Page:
The Apple: A History of Canada’s Perfect Fruit

Author Carol Martin writes about her latest book, The Apple: A History of Canada’s Perfect Fruit. Apples are a favourite fruit, not only in Canada, but around the globe. She tells the story of how apples spread throughout the world from their original home in Kazakhstan, through Europe and finally to Canada, where they were introduced by Champlain in the early 17th century. Here they flourished.
One of the areas most suited to apples is right here, along the north shore of Lake Ontario and in Prince Edward County. The Apple introduces readers to some of the early settlers and tells their stories. All pioneer settlers planted apple orchards as soon as they arrived in what was then Upper Canada. They relied on apples for fresh eating, for cooking in many different ways, as dried fruit in the winter, and especially for cider, the delicious drink so common in pioneer homes.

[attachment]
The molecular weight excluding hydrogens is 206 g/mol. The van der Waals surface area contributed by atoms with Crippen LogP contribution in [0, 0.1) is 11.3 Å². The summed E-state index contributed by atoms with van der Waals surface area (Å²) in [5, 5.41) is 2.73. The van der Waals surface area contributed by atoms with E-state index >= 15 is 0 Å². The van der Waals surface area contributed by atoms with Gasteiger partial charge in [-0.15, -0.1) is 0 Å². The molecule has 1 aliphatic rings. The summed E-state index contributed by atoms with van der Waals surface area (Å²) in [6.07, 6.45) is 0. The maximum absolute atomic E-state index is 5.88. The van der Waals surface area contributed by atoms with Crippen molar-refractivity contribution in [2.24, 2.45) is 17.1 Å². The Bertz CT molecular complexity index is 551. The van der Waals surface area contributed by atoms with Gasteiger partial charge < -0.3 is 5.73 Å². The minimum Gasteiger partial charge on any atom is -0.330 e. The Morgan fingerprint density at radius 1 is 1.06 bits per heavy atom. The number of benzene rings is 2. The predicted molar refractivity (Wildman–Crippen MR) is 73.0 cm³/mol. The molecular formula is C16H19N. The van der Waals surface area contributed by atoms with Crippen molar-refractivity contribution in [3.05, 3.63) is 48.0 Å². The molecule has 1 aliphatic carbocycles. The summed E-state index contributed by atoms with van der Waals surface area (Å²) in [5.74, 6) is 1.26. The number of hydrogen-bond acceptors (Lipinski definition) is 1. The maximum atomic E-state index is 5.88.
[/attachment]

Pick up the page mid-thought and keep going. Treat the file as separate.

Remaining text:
Each apple-growing region of the country is covered in The Apple, from the Annapolis Valley in the east to the famous fruitland along the shores of Okanagan Lake in British Columbia. The book is enlivened by numerous, full-colour photographs (including endpapers of the crabapples at Tweed Memorial Park), and by delicious apple recipes.
The Apple: A History of Canada’s Perfect Fuit is available locally in libraries and at The Tweed News, Chapters in Belleville, and Books on the Bay in Picton, or from the author
Other Books by Carol Martin:
A History of Canadian Gardening, a cultural history of Canadian gardens, full of information and beautifully illustrated;
Catharine Parr Traill: Backwoods Pioneer; and Martha Black: Goldrush Pioneer.

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